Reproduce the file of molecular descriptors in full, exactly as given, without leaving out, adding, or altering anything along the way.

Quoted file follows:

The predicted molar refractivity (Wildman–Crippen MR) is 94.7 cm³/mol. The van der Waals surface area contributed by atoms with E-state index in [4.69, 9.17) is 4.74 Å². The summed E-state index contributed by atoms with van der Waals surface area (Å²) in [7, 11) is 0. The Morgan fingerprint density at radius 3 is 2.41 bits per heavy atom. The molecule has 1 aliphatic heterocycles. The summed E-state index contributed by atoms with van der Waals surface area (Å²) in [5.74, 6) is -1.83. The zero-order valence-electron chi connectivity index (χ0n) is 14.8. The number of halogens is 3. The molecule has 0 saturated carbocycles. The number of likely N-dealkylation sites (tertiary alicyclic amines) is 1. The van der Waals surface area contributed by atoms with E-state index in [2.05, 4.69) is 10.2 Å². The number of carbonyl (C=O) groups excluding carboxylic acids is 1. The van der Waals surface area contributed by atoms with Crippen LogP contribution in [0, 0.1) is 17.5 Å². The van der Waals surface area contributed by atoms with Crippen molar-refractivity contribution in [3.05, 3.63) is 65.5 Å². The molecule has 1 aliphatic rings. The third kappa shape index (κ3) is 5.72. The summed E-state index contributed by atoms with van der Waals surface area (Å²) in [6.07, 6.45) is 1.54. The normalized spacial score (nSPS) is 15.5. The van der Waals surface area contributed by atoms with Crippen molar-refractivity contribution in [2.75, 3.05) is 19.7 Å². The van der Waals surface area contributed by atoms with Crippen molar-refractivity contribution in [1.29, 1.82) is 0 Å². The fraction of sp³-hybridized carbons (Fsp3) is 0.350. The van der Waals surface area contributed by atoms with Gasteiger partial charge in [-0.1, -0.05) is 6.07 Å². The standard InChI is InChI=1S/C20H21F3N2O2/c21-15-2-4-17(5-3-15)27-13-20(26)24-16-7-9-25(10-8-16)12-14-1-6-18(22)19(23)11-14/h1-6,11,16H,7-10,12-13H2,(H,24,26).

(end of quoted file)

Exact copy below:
The predicted molar refractivity (Wildman–Crippen MR) is 94.7 cm³/mol. The van der Waals surface area contributed by atoms with E-state index in [4.69, 9.17) is 4.74 Å². The summed E-state index contributed by atoms with van der Waals surface area (Å²) in [7, 11) is 0. The Morgan fingerprint density at radius 3 is 2.41 bits per heavy atom. The molecule has 1 aliphatic heterocycles. The summed E-state index contributed by atoms with van der Waals surface area (Å²) in [5.74, 6) is -1.83. The zero-order valence-electron chi connectivity index (χ0n) is 14.8. The number of halogens is 3. The molecule has 0 saturated carbocycles. The number of likely N-dealkylation sites (tertiary alicyclic amines) is 1. The van der Waals surface area contributed by atoms with E-state index in [2.05, 4.69) is 10.2 Å². The number of carbonyl (C=O) groups excluding carboxylic acids is 1. The van der Waals surface area contributed by atoms with Crippen LogP contribution in [0, 0.1) is 17.5 Å². The van der Waals surface area contributed by atoms with Crippen molar-refractivity contribution in [3.05, 3.63) is 65.5 Å². The molecule has 1 aliphatic rings. The third kappa shape index (κ3) is 5.72. The summed E-state index contributed by atoms with van der Waals surface area (Å²) in [6.07, 6.45) is 1.54. The normalized spacial score (nSPS) is 15.5. The van der Waals surface area contributed by atoms with Crippen molar-refractivity contribution in [2.75, 3.05) is 19.7 Å². The van der Waals surface area contributed by atoms with Crippen molar-refractivity contribution in [1.29, 1.82) is 0 Å². The fraction of sp³-hybridized carbons (Fsp3) is 0.350. The van der Waals surface area contributed by atoms with Gasteiger partial charge in [-0.1, -0.05) is 6.07 Å². The standard InChI is InChI=1S/C20H21F3N2O2/c21-15-2-4-17(5-3-15)27-13-20(26)24-16-7-9-25(10-8-16)12-14-1-6-18(22)19(23)11-14/h1-6,11,16H,7-10,12-13H2,(H,24,26).